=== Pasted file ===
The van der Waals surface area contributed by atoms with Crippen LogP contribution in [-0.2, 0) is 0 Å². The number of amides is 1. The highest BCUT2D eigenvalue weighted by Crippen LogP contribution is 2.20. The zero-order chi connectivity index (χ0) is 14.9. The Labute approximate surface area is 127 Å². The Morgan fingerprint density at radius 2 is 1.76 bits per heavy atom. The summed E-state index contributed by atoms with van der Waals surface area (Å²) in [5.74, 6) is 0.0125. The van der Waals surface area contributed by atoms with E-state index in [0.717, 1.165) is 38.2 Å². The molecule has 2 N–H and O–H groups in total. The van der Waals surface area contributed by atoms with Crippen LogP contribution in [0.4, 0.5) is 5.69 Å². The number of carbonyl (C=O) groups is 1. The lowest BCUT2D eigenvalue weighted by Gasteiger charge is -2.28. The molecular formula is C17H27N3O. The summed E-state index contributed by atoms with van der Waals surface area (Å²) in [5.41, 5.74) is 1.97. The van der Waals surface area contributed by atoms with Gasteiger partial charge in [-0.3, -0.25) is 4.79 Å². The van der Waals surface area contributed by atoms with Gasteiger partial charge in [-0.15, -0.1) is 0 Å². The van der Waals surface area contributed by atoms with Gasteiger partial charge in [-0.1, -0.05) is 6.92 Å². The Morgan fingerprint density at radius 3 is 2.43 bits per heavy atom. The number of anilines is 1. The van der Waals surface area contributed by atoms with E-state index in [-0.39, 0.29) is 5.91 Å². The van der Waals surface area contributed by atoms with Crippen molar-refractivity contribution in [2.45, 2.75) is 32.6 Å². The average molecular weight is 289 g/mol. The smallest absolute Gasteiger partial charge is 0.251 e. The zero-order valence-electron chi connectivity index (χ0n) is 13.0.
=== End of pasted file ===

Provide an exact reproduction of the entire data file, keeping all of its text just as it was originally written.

The van der Waals surface area contributed by atoms with Crippen LogP contribution in [-0.2, 0) is 0 Å². The number of amides is 1. The highest BCUT2D eigenvalue weighted by Crippen LogP contribution is 2.20. The zero-order chi connectivity index (χ0) is 14.9. The Labute approximate surface area is 127 Å². The Morgan fingerprint density at radius 2 is 1.76 bits per heavy atom. The summed E-state index contributed by atoms with van der Waals surface area (Å²) in [5.74, 6) is 0.0125. The van der Waals surface area contributed by atoms with E-state index in [0.717, 1.165) is 38.2 Å². The molecule has 2 N–H and O–H groups in total. The van der Waals surface area contributed by atoms with Crippen LogP contribution in [0.4, 0.5) is 5.69 Å². The number of carbonyl (C=O) groups is 1. The lowest BCUT2D eigenvalue weighted by Gasteiger charge is -2.28. The molecular formula is C17H27N3O. The summed E-state index contributed by atoms with van der Waals surface area (Å²) in [5.41, 5.74) is 1.97. The van der Waals surface area contributed by atoms with Gasteiger partial charge in [-0.3, -0.25) is 4.79 Å². The van der Waals surface area contributed by atoms with Gasteiger partial charge in [-0.15, -0.1) is 0 Å². The van der Waals surface area contributed by atoms with Gasteiger partial charge in [-0.1, -0.05) is 6.92 Å². The Morgan fingerprint density at radius 3 is 2.43 bits per heavy atom. The number of anilines is 1. The van der Waals surface area contributed by atoms with E-state index in [-0.39, 0.29) is 5.91 Å². The van der Waals surface area contributed by atoms with Crippen molar-refractivity contribution in [2.45, 2.75) is 32.6 Å². The average molecular weight is 289 g/mol. The smallest absolute Gasteiger partial charge is 0.251 e. The zero-order valence-electron chi connectivity index (χ0n) is 13.0.